Dear Mail:  Since writing my last, I have heard some considerable singing in the good city of Peoria, and am very much encouraged, for I know if a proper interest was manifested, our churches might boast of choirs second to none in the West.  There are an abundance of good voices here.  I have never attended the Universalist Church until lately.  Had been told that they produced the best singing there of any place of worship in the city, consequently went there expecting a musical treat, but was doomed to be sadly disappointed.  They selected an anthem or set piece to be sung prior to the opening of service.  It was a very good selection, but poorly executed.  They showed a great want of practice.  The most glaring fault was decidedly poor time.  The next was poor pronunciation, and an indistinct articulation by nearly all, so much so, I venture to say, there were not a dozen people in the audience who could understand the words.  For my part, I was sometime in making up my mind whether they were English or Latin words, but every word which ended in S had a peculiar hiss to it, which is a very common, and at the same time one of the most disagreeable faults of a choir.  All of these faults in a great measure are attributable to the conductor or leader.  A person to properly train a choir must have all the virtues of Solomon, intermingled with a good stock of assurance and candor, and at the same time be affable and gentlemanly; he must not hesitate to tell any and every member of the choir any fault he or she may have; and after telling them, must insist on having his wishes obeyed.  If he does not, he never will have a good choir, or produce good singing.  A conductor's position is no enviable one, for he is sure to offend, as singers are notorious for their sensitiveness.  But in order to succeed, he must offend some.
The evening I write of, the choir came very near breaking down.  They had selected an old familiar tune, (long metre single, I think) and undertook to sing it double.  A part of the choir sang it single, and the balance sang it double.  That made sad havoc for sensitive ears, I assure you.  It was not so much the fault of the singers, I presume, as it was the conductor's.  He, on such occasions, should be very particular to explain to each and every member, how and in what way he proposes to vary from the music as written by the author.  By so doing, all the effects of that error would have been lost upon that audience that evening.
Taste and judgment in musical matters differ as much, and perhaps more, than upon any other subject.  My ideas may be at variance with others; and I wish it distinctly understood that what I write, I do not set forth as law, or as perfect by any means.  Speaking of taste in musical matters, reminds me of one thing which I thought a very poor "style" in the Universalist choir, viz. at the end of every line in the hymns, they make a full stop, or pause equal to a whole rest.  The effect is anything but artistic.  In some places where there is not even a comma at the end of a line, they make the author say things entirely foreign to what he intended when he wrote it.  This may be the fault of the organist, and a choir is generally guided very much by the instrument.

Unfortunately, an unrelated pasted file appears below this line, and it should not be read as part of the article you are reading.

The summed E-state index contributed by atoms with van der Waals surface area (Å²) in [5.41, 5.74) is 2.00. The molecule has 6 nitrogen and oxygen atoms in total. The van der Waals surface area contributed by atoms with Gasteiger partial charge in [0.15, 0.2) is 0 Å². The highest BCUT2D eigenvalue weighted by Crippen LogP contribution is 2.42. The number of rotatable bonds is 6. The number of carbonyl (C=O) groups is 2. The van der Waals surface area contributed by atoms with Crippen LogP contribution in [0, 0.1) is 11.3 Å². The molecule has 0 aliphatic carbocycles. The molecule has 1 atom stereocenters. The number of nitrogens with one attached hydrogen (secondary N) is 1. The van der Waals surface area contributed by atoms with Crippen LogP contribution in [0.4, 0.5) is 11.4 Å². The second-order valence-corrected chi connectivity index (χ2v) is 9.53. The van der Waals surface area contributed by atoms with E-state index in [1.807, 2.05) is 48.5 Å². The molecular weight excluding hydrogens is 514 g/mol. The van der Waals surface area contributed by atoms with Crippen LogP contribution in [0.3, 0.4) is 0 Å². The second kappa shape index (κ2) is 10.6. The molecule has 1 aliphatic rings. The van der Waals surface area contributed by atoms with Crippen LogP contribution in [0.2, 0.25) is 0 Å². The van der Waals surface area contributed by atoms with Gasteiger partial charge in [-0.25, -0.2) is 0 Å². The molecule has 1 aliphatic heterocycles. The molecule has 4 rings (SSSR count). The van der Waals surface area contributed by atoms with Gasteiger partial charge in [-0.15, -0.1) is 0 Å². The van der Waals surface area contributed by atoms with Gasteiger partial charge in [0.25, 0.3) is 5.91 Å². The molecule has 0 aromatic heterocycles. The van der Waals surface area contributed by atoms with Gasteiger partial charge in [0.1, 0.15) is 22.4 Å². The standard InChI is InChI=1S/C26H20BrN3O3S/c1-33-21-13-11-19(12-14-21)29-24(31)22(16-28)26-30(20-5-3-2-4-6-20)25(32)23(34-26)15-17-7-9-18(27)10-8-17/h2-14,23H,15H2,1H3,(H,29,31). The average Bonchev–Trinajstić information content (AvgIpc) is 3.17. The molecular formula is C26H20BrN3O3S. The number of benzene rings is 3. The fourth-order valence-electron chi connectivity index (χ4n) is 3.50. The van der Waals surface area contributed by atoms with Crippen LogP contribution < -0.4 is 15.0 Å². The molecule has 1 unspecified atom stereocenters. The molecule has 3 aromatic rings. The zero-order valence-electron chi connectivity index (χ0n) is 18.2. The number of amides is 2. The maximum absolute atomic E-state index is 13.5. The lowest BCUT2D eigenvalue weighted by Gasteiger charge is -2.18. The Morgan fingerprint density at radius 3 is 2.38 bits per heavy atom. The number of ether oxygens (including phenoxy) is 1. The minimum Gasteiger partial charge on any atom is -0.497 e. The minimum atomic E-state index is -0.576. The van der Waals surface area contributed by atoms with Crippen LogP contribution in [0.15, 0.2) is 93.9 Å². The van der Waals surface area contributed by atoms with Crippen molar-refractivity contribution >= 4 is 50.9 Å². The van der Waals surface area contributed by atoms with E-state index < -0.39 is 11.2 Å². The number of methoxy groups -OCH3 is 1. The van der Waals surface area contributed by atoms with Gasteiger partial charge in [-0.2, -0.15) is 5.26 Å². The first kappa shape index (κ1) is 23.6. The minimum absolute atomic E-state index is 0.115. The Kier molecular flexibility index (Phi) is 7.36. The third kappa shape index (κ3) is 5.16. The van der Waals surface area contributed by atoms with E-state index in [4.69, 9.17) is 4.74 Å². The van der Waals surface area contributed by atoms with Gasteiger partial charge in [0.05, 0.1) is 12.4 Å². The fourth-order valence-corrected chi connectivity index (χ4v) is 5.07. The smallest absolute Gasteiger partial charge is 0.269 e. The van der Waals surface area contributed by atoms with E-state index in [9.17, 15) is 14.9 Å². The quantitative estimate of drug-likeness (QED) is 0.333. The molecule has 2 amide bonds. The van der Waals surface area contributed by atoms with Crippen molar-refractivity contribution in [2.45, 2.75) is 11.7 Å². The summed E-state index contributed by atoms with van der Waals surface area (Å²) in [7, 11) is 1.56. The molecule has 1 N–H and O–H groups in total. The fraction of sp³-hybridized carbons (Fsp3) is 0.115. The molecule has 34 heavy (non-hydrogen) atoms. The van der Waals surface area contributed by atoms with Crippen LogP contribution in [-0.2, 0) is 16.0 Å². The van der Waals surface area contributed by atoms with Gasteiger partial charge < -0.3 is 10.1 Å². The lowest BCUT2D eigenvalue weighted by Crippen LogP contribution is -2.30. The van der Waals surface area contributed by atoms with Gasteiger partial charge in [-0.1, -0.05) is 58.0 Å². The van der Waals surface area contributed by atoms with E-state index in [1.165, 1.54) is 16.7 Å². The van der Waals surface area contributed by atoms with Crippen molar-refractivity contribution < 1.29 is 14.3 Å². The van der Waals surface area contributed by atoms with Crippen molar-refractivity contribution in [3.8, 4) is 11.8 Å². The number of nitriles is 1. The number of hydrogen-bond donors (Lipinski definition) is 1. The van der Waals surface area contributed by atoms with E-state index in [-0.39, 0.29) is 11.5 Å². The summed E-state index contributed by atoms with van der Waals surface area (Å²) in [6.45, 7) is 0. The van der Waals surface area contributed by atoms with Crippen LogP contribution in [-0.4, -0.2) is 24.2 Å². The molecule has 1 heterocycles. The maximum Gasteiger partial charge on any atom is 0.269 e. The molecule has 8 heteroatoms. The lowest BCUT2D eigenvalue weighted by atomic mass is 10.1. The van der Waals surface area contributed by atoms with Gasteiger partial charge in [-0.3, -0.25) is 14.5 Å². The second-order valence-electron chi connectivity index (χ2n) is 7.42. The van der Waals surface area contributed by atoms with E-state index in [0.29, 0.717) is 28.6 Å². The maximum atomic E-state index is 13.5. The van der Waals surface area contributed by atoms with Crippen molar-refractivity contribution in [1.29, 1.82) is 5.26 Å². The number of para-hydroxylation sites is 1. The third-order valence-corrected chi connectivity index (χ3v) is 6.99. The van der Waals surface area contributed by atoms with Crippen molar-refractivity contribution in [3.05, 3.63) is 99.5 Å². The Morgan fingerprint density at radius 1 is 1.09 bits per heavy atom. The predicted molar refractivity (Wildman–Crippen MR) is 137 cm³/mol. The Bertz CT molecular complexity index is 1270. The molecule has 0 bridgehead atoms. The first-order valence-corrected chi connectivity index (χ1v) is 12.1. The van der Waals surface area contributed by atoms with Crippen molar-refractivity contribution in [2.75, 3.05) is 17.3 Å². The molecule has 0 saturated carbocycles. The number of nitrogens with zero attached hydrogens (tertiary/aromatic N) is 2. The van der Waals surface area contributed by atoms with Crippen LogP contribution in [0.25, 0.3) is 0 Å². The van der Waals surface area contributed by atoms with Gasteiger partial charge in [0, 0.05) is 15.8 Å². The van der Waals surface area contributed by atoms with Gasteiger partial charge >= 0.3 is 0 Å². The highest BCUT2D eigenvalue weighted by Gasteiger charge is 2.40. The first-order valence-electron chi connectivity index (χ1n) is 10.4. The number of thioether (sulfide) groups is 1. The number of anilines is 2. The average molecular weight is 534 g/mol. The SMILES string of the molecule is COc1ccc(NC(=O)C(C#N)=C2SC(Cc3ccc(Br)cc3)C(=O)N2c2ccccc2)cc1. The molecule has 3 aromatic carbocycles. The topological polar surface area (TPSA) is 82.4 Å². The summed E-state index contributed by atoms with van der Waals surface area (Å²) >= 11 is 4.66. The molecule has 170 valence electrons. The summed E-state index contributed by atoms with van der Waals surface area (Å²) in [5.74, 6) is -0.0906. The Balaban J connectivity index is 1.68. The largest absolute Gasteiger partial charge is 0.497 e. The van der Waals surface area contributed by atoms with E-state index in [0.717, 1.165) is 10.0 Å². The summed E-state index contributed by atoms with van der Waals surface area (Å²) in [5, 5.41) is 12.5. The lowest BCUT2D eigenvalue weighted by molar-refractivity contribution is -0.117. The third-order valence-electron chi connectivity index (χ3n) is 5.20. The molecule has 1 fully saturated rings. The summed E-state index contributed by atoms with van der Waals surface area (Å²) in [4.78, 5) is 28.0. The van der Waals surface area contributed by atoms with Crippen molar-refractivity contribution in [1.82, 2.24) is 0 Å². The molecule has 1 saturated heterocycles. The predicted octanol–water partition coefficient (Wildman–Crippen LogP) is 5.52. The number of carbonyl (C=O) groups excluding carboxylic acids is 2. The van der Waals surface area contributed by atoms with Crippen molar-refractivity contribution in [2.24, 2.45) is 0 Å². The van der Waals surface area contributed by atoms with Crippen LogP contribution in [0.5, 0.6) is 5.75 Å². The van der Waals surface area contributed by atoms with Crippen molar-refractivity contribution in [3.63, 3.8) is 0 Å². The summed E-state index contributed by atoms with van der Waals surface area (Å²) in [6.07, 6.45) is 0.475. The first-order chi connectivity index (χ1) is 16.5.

The Universalists have a number of very good voices, but like many choirs, they are sadly in need of training under a severe master.  I say severe, because none other will ever perfect them.  They have a good bass voice, but not quite heavy enough; a very passable soprano and alto.  If the alto were a little heavier, it would be an improvement.  I should judge one of the soprano voices to be a musician of no mean ability, but unaccustomed to choir singing.  Or if she has been in the habit of singing in choirs, it has been in a Catholic or an Episcopal Church.  At all events, with a little practice she will be an acquisition that any choir might be proud of.  The tenor has considerable compass to his voice; but there is a lack of depth or volume to it; in other words, it is light and thin.  He can overcome that if he will.  Good tenors are scarce, and his is more than all ordinary voice now.  Their organ is a very good, clear toned instrument, I should judge; but the player gave me a very poor chance to judge of the instrument's qualities, as he used only two stops during the whole evening.  He plays with very little life or feeling, and with no expression at all.  Yet he reads music readily, and if he would use some taste and judgment, would be a good player.
Mr. Conductor, if you would succeed, reduce your choir to a quartette; drill them thoroughly one or two evenings in each week, and don't be afraid to point out all of their faults, or be afraid to receive suggestions from any member, and if the idea be a good one, act upon it.  And my word for it, in a month's time, you will be astonished at the improvement, and your congregation will shower compliments upon you.
I shall notice this choir again, and if there is an improvement, shall not fail to set it before the public.  More anon.                                                         B# 

PEORIA (IL) MORNING MAIL, November 16, 1862, p. 2, c. 3
How Newspapers are Affected.—The Detroit Tribune, New London Chronicle, Hartford Times, Press, and Courant have increased their rates on account of the great advance in the price of paper and everything used in making up a newspaper.  A great many other journals are preparing to do the same thing, or to reduce the expenses of publication.